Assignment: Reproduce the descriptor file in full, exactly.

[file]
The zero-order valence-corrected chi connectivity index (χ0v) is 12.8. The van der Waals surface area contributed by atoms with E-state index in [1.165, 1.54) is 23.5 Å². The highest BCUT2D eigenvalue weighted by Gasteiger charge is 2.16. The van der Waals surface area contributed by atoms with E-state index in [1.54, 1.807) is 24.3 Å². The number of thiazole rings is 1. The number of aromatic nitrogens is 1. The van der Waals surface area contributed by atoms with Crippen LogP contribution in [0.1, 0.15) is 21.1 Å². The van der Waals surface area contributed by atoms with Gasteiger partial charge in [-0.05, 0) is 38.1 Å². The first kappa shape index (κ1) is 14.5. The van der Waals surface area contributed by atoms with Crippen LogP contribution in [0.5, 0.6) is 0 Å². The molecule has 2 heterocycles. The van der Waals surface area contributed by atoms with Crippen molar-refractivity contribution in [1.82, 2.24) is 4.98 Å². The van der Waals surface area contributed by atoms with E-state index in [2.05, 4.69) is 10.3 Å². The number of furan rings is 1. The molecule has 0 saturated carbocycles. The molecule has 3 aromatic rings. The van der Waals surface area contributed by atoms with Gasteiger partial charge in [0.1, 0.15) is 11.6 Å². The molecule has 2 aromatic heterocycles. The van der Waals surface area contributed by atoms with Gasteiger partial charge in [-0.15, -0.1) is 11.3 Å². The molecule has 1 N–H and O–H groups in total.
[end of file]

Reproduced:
The zero-order valence-corrected chi connectivity index (χ0v) is 12.8. The van der Waals surface area contributed by atoms with E-state index in [1.165, 1.54) is 23.5 Å². The highest BCUT2D eigenvalue weighted by Gasteiger charge is 2.16. The van der Waals surface area contributed by atoms with E-state index in [1.54, 1.807) is 24.3 Å². The number of thiazole rings is 1. The number of aromatic nitrogens is 1. The van der Waals surface area contributed by atoms with Crippen LogP contribution in [0.1, 0.15) is 21.1 Å². The van der Waals surface area contributed by atoms with Gasteiger partial charge in [-0.05, 0) is 38.1 Å². The first kappa shape index (κ1) is 14.5. The van der Waals surface area contributed by atoms with Crippen LogP contribution in [0.5, 0.6) is 0 Å². The molecule has 2 heterocycles. The van der Waals surface area contributed by atoms with Crippen molar-refractivity contribution in [1.82, 2.24) is 4.98 Å². The van der Waals surface area contributed by atoms with E-state index in [2.05, 4.69) is 10.3 Å². The number of furan rings is 1. The molecule has 0 saturated carbocycles. The molecule has 3 aromatic rings. The van der Waals surface area contributed by atoms with Gasteiger partial charge in [0.1, 0.15) is 11.6 Å². The molecule has 2 aromatic heterocycles. The van der Waals surface area contributed by atoms with Gasteiger partial charge in [-0.15, -0.1) is 11.3 Å². The molecule has 1 N–H and O–H groups in total.